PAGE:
Softner Plant

A water softener is a device or system use in water treatment to reduce the hardness of water by removing dissolve minerals, primarily calcium and magnesium ions. Hard water contains high concentrations of these minerals, which can cause various issues such as scale buildup, reduce soap effectiveness, and potential damage to plumbing systems and appliances.

Process Description

Ion Exchange: When hard water enters the mineral tank, the calcium and magnesium ions in the water are attract to the negatively charge resin or zeolite beads. 
Softened Water Flow: The mineral tank and is distribut throughout the plumbing system for various uses.
Capacity and Regeneration: Over time, as the resin or zeolite beads become saturat with calcium and magnesium ions, the water softener’s capacity decreases.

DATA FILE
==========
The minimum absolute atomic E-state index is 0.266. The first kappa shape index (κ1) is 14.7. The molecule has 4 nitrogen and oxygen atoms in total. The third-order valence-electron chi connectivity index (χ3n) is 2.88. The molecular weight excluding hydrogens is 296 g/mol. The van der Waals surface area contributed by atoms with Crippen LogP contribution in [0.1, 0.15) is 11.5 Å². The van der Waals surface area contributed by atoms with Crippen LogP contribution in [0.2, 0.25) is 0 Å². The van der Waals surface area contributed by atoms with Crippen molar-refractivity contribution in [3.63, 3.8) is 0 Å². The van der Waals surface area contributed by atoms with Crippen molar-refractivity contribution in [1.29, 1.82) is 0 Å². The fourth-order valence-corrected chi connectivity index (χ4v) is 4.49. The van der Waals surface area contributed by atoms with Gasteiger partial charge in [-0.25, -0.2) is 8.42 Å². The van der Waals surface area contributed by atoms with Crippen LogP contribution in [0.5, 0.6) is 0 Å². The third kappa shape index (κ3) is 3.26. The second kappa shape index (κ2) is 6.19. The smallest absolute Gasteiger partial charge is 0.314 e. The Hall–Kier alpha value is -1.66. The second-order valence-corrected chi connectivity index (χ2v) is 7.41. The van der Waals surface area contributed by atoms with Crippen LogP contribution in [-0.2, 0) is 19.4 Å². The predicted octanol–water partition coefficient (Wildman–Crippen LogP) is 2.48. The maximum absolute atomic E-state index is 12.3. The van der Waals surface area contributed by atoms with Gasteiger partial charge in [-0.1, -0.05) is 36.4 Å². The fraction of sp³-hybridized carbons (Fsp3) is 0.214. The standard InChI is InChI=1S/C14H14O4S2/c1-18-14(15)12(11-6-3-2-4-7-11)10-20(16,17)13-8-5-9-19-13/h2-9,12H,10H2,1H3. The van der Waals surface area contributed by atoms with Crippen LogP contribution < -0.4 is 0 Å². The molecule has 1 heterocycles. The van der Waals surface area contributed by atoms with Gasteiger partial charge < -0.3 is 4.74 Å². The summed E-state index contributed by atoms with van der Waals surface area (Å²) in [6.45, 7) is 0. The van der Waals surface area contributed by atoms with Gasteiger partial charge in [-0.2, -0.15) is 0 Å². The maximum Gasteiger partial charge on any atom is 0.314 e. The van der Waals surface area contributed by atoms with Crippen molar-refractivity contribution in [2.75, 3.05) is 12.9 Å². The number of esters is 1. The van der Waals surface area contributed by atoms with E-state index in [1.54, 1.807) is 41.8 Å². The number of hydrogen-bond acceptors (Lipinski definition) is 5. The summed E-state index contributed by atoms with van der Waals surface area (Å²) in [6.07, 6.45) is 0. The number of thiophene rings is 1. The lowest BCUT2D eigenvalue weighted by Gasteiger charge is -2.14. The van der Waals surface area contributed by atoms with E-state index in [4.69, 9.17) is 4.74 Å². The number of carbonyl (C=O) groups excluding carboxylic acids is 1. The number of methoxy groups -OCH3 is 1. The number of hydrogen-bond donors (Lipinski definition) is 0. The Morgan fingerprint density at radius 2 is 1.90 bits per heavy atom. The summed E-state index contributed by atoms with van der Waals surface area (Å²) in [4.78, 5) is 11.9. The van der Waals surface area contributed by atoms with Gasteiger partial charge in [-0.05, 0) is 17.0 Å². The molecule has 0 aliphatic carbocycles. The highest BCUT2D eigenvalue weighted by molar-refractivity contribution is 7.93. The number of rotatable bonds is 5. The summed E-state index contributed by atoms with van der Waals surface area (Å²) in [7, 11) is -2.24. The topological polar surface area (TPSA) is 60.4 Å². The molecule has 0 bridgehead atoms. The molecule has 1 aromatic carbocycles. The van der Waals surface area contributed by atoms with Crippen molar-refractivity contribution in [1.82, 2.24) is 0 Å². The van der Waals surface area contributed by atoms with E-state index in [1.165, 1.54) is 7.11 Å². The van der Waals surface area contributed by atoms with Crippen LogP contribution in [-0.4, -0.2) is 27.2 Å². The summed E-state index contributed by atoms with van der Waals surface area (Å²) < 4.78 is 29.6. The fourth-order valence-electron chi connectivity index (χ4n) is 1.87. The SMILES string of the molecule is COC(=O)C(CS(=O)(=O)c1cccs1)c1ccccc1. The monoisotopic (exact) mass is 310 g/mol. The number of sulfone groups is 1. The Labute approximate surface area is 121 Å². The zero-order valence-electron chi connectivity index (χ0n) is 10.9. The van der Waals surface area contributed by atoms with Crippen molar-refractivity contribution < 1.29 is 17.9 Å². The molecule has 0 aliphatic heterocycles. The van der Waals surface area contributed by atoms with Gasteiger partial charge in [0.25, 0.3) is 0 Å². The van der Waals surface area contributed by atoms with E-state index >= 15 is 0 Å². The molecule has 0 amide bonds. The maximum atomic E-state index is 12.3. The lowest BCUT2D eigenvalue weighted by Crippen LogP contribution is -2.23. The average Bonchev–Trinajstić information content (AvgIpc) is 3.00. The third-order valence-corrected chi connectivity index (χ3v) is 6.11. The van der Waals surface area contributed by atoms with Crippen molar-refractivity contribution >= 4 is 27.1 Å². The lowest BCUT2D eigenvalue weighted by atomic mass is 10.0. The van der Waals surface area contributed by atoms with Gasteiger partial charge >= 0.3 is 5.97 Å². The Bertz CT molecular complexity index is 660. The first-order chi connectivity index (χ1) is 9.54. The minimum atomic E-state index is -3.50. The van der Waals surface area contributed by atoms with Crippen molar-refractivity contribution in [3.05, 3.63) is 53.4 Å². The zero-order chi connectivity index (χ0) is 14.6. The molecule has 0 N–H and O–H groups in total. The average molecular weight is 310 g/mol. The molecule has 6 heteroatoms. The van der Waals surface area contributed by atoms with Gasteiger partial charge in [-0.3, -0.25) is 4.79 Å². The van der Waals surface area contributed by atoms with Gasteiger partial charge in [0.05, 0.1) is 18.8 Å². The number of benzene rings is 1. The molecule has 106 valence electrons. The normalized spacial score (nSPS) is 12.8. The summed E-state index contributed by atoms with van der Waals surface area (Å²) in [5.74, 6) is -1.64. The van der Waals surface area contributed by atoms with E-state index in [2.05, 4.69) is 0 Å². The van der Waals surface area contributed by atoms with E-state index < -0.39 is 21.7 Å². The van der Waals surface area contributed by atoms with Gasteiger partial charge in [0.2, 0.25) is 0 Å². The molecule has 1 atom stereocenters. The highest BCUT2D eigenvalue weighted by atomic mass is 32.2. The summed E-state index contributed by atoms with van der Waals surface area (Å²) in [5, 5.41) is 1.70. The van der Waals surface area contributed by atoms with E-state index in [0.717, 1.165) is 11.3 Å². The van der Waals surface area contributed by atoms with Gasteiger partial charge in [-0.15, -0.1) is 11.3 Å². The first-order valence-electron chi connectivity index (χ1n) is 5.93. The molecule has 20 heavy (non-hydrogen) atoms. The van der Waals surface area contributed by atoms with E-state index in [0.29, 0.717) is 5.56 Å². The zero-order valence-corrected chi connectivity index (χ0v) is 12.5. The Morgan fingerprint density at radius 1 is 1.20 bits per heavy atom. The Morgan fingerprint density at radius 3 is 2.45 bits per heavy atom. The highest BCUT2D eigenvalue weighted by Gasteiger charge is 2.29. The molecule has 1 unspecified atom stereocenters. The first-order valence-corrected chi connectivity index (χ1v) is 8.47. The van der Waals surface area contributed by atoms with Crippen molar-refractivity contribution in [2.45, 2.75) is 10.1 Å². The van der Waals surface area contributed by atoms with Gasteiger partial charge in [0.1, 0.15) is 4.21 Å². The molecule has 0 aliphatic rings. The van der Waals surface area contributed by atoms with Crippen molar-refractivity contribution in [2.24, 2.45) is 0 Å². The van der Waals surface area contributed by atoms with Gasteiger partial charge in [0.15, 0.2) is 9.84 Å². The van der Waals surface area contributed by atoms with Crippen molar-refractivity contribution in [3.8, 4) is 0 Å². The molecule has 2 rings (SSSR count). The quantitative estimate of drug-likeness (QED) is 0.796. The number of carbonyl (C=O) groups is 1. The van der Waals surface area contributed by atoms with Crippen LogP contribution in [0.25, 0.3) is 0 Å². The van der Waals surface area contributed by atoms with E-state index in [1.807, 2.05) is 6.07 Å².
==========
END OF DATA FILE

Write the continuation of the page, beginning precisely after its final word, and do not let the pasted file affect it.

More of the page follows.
Regeneration: During the regeneration process, brine solution from the brine tank is drawn into the mineral tank. The calcium and magnesium ions, along with the excess brine, are flush out of the system and discharge as wastewater.
Rinse: After the regeneration process, the mineral tank is rinse with fresh water to remove any remaining brine and ensure the removal of any loose debris or resin fines.
Return to Service: Once the rinsing is complete, the water softener system returns to the softening mode, and the resin or zeolite beads are ready to remove hardness-causing minerals from incoming water again.

System Components

Mineral Tank : The mineral tank is the main component of a water softener system. 
Resin or Zeolite Beads: The resin or zeolite beads within the mineral tank serve as the primary media for water softening. 
Brine Tank: The brine tank is a separate container that holds a solution of salt (sodium chloride or potassium chloride) and water. 
Control Valve : The control valve is responsible for regulating the flow of water in and out of the water softener system.